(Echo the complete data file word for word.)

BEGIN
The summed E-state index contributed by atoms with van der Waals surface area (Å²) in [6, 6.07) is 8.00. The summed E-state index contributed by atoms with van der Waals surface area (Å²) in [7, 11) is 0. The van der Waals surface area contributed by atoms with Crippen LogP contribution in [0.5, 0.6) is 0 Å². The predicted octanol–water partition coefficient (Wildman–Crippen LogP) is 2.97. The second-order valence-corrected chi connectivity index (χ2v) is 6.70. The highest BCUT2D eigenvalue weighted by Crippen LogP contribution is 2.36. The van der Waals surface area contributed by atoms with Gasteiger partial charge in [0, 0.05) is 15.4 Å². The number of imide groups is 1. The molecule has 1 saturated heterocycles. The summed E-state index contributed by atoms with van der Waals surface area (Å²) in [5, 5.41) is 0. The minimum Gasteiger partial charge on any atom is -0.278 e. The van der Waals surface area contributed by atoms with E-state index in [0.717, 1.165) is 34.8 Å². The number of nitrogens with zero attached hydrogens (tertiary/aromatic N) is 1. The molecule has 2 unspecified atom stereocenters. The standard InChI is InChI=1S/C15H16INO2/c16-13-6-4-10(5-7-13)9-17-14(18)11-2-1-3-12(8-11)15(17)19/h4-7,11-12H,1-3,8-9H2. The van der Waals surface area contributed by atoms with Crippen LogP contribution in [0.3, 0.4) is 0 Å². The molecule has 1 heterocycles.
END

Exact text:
The summed E-state index contributed by atoms with van der Waals surface area (Å²) in [6, 6.07) is 8.00. The summed E-state index contributed by atoms with van der Waals surface area (Å²) in [7, 11) is 0. The van der Waals surface area contributed by atoms with Crippen LogP contribution in [0.5, 0.6) is 0 Å². The predicted octanol–water partition coefficient (Wildman–Crippen LogP) is 2.97. The second-order valence-corrected chi connectivity index (χ2v) is 6.70. The highest BCUT2D eigenvalue weighted by Crippen LogP contribution is 2.36. The van der Waals surface area contributed by atoms with Gasteiger partial charge in [0, 0.05) is 15.4 Å². The number of imide groups is 1. The molecule has 1 saturated heterocycles. The summed E-state index contributed by atoms with van der Waals surface area (Å²) in [5, 5.41) is 0. The minimum Gasteiger partial charge on any atom is -0.278 e. The van der Waals surface area contributed by atoms with E-state index in [0.717, 1.165) is 34.8 Å². The number of nitrogens with zero attached hydrogens (tertiary/aromatic N) is 1. The molecule has 2 unspecified atom stereocenters. The standard InChI is InChI=1S/C15H16INO2/c16-13-6-4-10(5-7-13)9-17-14(18)11-2-1-3-12(8-11)15(17)19/h4-7,11-12H,1-3,8-9H2. The van der Waals surface area contributed by atoms with Crippen LogP contribution in [0.3, 0.4) is 0 Å². The molecule has 1 heterocycles.